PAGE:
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No, I said cassettes. And I immediately drew a distinction between them and tape cartridges engineered for data storage.

OK: I misunderstood what you meant.

I think I have had (bad) experience with the cassettes you meant. They were 4mm for a Hewlett-Packard C1539A DDS-2 tape drive. It was so unreliable that the computer manufacturer sent me a new one under warranty to replace it. It was no better. So the manufacturer asked if I would consider a VXA-1 (the only model available at the time) and after looking it up on the Internet, I agreed. They were $1000 each at the time, but the manufacturer of the computer agreed to eat the cost. They said they had so much trouble with the HP drives that they no longer offered the HP drive with their machines. The best feature of that HP drive was you could stick a backup tape in there, and by pressing the right buttons when booting the computer, you could do a "bare metal" restore. I.e., you could buy a new machine with no software in it except for the BIOS, and restore your previous system on it if it had the same architecture and enough disk space. But the thing was so unreliable that I never tried that.

Frankly, I am amazed that drives like that work at all. They use 4mm tapes and record something like 64 tracks on them. So when recording, it writes one track from one end to the other. Then it moves the head down the tape by 1/64 of a millimeter and writes the next track in the other direction, etc. Well those tapes just do not have the tracking ability to do that. Furthermore they must be written at a constant speed or the tape skews differently at different speeds. I imagine it would never be possible to read one of those tapes written on one drive on another. And the drives are nowhere near heavy enough to use as an anchor for small boats.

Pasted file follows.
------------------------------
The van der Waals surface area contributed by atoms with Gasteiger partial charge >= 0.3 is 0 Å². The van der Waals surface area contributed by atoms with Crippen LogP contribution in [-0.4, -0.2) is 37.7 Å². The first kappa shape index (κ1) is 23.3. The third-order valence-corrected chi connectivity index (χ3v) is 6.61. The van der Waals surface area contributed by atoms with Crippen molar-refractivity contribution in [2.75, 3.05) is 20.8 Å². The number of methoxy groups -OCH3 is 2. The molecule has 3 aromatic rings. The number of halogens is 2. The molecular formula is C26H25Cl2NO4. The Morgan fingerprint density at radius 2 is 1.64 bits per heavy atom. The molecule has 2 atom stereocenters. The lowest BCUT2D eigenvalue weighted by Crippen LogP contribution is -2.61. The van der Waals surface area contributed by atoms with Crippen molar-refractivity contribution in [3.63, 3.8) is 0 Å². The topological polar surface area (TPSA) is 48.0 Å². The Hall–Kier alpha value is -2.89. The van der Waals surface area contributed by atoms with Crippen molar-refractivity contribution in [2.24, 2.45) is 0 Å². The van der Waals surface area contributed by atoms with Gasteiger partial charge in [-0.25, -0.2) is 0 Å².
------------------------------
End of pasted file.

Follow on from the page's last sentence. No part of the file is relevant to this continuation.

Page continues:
The VXA drives are helical scan, and they normally write at full speed if the computer can keep up. Normally, it can because mine all have SCSI interfaces and a SCSI controller can normally keep up, especially with a fast machine. But one feature of the VXA drive is that it does have a data buffer and if the computer is not keeping up, it slows down the tape speed so it does not get ahead of the computer. If necessary, it can even stop the tape. When that happens, it does not need to back up, go forward, get up to speed and then start writing again. The HP drive did that all the time. Someone called it shoe-shining. Not a good thing. Drives like that gave tape a bad name.
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